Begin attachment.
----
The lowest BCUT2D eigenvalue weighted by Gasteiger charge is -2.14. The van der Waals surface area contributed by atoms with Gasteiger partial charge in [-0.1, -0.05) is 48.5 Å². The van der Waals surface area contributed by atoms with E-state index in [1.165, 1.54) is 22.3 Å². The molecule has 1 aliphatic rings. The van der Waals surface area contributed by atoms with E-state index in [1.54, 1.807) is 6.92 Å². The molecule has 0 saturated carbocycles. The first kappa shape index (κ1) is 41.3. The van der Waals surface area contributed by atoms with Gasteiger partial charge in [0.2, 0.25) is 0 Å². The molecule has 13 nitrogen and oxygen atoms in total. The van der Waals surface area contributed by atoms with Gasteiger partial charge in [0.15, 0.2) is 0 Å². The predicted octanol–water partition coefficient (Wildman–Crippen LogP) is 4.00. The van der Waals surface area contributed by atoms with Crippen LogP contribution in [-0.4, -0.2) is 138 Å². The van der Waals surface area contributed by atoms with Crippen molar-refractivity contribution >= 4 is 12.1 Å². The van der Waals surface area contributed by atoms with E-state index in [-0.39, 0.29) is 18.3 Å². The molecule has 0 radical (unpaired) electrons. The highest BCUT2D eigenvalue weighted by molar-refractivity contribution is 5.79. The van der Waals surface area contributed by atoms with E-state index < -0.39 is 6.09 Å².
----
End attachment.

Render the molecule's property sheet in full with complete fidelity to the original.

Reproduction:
The lowest BCUT2D eigenvalue weighted by Gasteiger charge is -2.14. The van der Waals surface area contributed by atoms with Gasteiger partial charge in [-0.1, -0.05) is 48.5 Å². The van der Waals surface area contributed by atoms with E-state index in [1.165, 1.54) is 22.3 Å². The molecule has 1 aliphatic rings. The van der Waals surface area contributed by atoms with E-state index in [1.54, 1.807) is 6.92 Å². The molecule has 0 saturated carbocycles. The first kappa shape index (κ1) is 41.3. The van der Waals surface area contributed by atoms with Gasteiger partial charge in [0.2, 0.25) is 0 Å². The molecule has 13 nitrogen and oxygen atoms in total. The van der Waals surface area contributed by atoms with Gasteiger partial charge in [0.15, 0.2) is 0 Å². The predicted octanol–water partition coefficient (Wildman–Crippen LogP) is 4.00. The van der Waals surface area contributed by atoms with Crippen LogP contribution in [-0.4, -0.2) is 138 Å². The van der Waals surface area contributed by atoms with Crippen molar-refractivity contribution >= 4 is 12.1 Å². The van der Waals surface area contributed by atoms with E-state index in [-0.39, 0.29) is 18.3 Å². The molecule has 0 radical (unpaired) electrons. The highest BCUT2D eigenvalue weighted by molar-refractivity contribution is 5.79. The van der Waals surface area contributed by atoms with E-state index < -0.39 is 6.09 Å².